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  42. @nhthinker #32 The transfer of heat to the oceans IS "global warming". The combined land/ocean surface and air temperatures are a proxy for it, even those measured today. Climate scientists could not study historical ocean heat content because what they had was historical surface temperature proxies and they must compare apples with apples so they are stuck with surface temperature when it comes to historical comparisons. Also, humans have developed more of an interest in surface temperatures and their effects, especially land, on growing food and whatnot, as opposed to developing huge overarching interest in ocean bottom temperature effects on the lifestyle and prospects of those funny glowing fish. Beats me why. Oceans have 1,100 times the heat capacity of air and 1,200 times the heat capacity of land if you go with Dr. Randall or 3,800 times the heat capacity of land if you go with Dr. Trenberth's land penetration. Either way, all of the ecosystems heat is either in oceans or 1/40th of it is in water that came from oceans (rain) and will return one day. So it is patently absurd to say that "global warming" is only an increase in atmospheric heat content and when I find that climate scientist you say told IPCC to say that I'll chastize him/her severely. 

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  43. Was simply calculating from energy accumulaton and heat cpacity of atmosphere. I agree that if the CIMP models really did ignore accumulation of heat on land and ocean then your characterisation of what the model would look like is better.

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  44. A fine article: thank you. Though "disinformation" fits better than "misinformation."

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  45. I am a sub-beginner and probably a bit skeptical of both sides.  Recently, I saw a graph from Rahmstorf showing a continuing warming.  A denier friend informs me that Rahmstorf cooked the books by adjusting for ENSO, in part.  The rationale given is that ENSO has no direct global impact and thus surface temperatures cannot be adjusted for what is a local phenomenon.  As justification, the denied offered a citation from Trenberth: "Although it is possible to use regression to eliminate the linear portion of the global mean temperature signal associated with ENSO, the processes that contribute regionally to the global mean differ considerably, and the linear approach likely leaves an ENSO residual."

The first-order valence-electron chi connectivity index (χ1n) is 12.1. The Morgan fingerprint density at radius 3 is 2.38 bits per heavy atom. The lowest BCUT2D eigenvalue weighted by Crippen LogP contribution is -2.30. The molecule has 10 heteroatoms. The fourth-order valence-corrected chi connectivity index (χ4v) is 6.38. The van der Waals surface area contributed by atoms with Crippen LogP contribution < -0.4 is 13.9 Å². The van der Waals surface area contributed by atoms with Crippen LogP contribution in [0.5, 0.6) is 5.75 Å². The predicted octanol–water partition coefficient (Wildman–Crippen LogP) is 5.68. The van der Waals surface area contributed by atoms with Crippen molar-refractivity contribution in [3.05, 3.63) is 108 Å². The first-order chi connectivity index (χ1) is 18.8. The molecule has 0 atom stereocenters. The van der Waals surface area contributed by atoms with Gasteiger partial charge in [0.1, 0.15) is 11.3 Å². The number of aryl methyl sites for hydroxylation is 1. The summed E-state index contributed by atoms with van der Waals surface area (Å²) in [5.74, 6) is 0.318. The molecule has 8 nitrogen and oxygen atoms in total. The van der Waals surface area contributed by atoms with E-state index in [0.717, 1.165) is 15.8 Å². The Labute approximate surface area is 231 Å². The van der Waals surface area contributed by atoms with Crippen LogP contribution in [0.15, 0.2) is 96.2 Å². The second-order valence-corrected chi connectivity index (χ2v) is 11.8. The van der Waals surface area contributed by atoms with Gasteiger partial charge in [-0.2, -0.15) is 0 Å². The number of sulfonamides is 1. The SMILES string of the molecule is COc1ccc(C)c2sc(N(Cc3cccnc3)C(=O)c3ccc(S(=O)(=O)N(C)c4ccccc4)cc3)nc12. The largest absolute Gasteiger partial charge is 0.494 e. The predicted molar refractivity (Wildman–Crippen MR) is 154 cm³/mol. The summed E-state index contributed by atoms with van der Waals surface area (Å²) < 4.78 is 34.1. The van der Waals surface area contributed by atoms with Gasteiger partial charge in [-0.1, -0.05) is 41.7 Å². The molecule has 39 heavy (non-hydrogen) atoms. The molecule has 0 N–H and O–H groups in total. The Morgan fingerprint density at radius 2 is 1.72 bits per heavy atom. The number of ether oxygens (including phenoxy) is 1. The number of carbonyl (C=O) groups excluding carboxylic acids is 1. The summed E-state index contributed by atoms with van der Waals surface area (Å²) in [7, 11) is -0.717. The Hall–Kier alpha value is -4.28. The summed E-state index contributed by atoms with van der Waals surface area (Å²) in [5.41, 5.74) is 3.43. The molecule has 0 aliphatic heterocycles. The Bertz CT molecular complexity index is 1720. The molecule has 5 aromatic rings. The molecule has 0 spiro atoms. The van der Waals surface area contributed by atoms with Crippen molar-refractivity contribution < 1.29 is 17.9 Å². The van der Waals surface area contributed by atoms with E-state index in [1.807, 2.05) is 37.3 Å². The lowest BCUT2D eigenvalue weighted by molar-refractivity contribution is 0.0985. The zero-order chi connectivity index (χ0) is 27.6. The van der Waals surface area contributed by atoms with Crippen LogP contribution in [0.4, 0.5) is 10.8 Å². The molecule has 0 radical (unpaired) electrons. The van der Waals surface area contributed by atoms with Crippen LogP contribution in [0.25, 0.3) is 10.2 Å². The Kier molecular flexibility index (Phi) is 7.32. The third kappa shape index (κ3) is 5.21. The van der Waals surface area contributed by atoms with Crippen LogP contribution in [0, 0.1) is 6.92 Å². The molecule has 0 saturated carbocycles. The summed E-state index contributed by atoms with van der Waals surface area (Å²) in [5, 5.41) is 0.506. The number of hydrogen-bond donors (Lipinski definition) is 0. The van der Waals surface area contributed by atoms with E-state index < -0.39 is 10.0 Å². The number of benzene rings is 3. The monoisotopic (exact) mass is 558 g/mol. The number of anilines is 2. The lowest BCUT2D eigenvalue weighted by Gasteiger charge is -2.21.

What am I missing?  Thanks in advance!

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  46. RobertF @45, I have responded elsewhere, where the comments will be on topic.

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  47. @scaddenp #43 I'm harping on this a bit but it's important because it's the basics and "denier" comments on web sites don't grasp it (the paid and mischief makers pretend not to grasp it) and you said "...CIMP models...". Yes, I`m sure the "models" would do an excellent job but I`m talking reality, not simulation, and it`s simple. It needs 5.5 ZettaJoules to raise average air temperatutre 1 degree Celsius (I got from Dr. Randall lecture + simple math) and ORAS4 reanalysis says oceans took up 250 ZJ the last many decades. Add 8% estimate for ice melt & miscellaneous and this would have today raised air temperature by 49 degrees Celsius. No simulation "models" needed just simple math & logic. The "models" are good for projecting what will happen with various emissions scenarios but whenever a simple concept can be described without reference to these simulation "models", it should be.

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  48. @RobertF #45. (On-topic) Because `a sub-beginner`, `denier friend` and  `What am I missing?` I suggest tentatively you might be missing `the big picture`. I started 6 months ago (I had assumed it was a simple, boring slam-dunk in prior years) with a few hours of getting physical quantities - sun, earth`s ecosystem, mostly oceans of course with 97.3% of all the ecosystem heat being there and the other 2.5% being water that`ll return to oceans one day, then fossil fuel reserves & consumption weights & measures. I concluded `global warming` is heat entering the oceans, it cannot be anything else. Surface & air temperatures are important to us, a fairish proxy and needed to rise eventually to stop the global warming. So, the actual question is how many ZettaJoules of heat are going into the oceans. There`s information everywhere to study and make your personal decision from, I`m going with the 13 ZJ per year. Your 'denier friend' must be going with less or he`d be an `alarmist`. After you have studied and formed your own opinion, you need to ask him for his estimate in ZettaJoules of heat per year that are going into the oceans (he must provide you with a ZJ number and accuracy range for you to ponder) and what he bases that on. Suggest you look at what`s available regarding ocean temperature measurements, XBT, ARGO floats, the prior rubber buckets, and the various numbers. Sure, surface & air temperatures are important for a few reasons but it`s all about quantifying heat change in the oceans.

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  49. I guess the deniers couldn't find any emails to steal! They do become more strident as their numbers decline.

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  50. @rockytom #49:

    As long as the fossil fuel industry exists, Deniersville will exist.